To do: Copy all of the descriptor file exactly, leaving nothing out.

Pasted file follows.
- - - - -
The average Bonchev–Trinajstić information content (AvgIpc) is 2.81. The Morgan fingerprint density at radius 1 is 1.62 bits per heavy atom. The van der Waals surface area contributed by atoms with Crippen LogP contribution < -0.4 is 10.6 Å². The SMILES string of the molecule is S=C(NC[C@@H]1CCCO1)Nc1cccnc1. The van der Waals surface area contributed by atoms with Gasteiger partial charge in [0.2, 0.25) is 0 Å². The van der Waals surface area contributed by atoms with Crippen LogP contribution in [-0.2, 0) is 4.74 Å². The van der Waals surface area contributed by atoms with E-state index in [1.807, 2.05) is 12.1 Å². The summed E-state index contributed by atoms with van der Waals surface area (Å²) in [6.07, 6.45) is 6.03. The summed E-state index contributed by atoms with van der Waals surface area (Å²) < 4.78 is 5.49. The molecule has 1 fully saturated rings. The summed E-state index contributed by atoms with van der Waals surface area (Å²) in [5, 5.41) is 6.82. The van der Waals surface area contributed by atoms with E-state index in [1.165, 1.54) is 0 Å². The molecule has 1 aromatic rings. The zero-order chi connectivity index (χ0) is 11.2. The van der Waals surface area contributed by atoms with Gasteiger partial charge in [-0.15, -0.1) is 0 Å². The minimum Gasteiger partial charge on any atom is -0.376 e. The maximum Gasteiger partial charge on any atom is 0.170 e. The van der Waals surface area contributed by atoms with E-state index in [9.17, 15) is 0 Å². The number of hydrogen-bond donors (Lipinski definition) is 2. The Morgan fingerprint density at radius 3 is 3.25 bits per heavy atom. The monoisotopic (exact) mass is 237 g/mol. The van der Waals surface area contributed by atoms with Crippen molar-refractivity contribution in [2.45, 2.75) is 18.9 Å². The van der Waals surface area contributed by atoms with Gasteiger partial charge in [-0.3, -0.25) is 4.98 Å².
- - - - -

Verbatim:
The average Bonchev–Trinajstić information content (AvgIpc) is 2.81. The Morgan fingerprint density at radius 1 is 1.62 bits per heavy atom. The van der Waals surface area contributed by atoms with Crippen LogP contribution < -0.4 is 10.6 Å². The SMILES string of the molecule is S=C(NC[C@@H]1CCCO1)Nc1cccnc1. The van der Waals surface area contributed by atoms with Gasteiger partial charge in [0.2, 0.25) is 0 Å². The van der Waals surface area contributed by atoms with Crippen LogP contribution in [-0.2, 0) is 4.74 Å². The van der Waals surface area contributed by atoms with E-state index in [1.807, 2.05) is 12.1 Å². The summed E-state index contributed by atoms with van der Waals surface area (Å²) in [6.07, 6.45) is 6.03. The summed E-state index contributed by atoms with van der Waals surface area (Å²) < 4.78 is 5.49. The molecule has 1 fully saturated rings. The summed E-state index contributed by atoms with van der Waals surface area (Å²) in [5, 5.41) is 6.82. The van der Waals surface area contributed by atoms with E-state index in [1.165, 1.54) is 0 Å². The molecule has 1 aromatic rings. The zero-order chi connectivity index (χ0) is 11.2. The van der Waals surface area contributed by atoms with Gasteiger partial charge in [-0.15, -0.1) is 0 Å². The minimum Gasteiger partial charge on any atom is -0.376 e. The maximum Gasteiger partial charge on any atom is 0.170 e. The van der Waals surface area contributed by atoms with E-state index in [9.17, 15) is 0 Å². The number of hydrogen-bond donors (Lipinski definition) is 2. The Morgan fingerprint density at radius 3 is 3.25 bits per heavy atom. The monoisotopic (exact) mass is 237 g/mol. The van der Waals surface area contributed by atoms with Crippen molar-refractivity contribution in [2.45, 2.75) is 18.9 Å². The van der Waals surface area contributed by atoms with Gasteiger partial charge in [-0.3, -0.25) is 4.98 Å².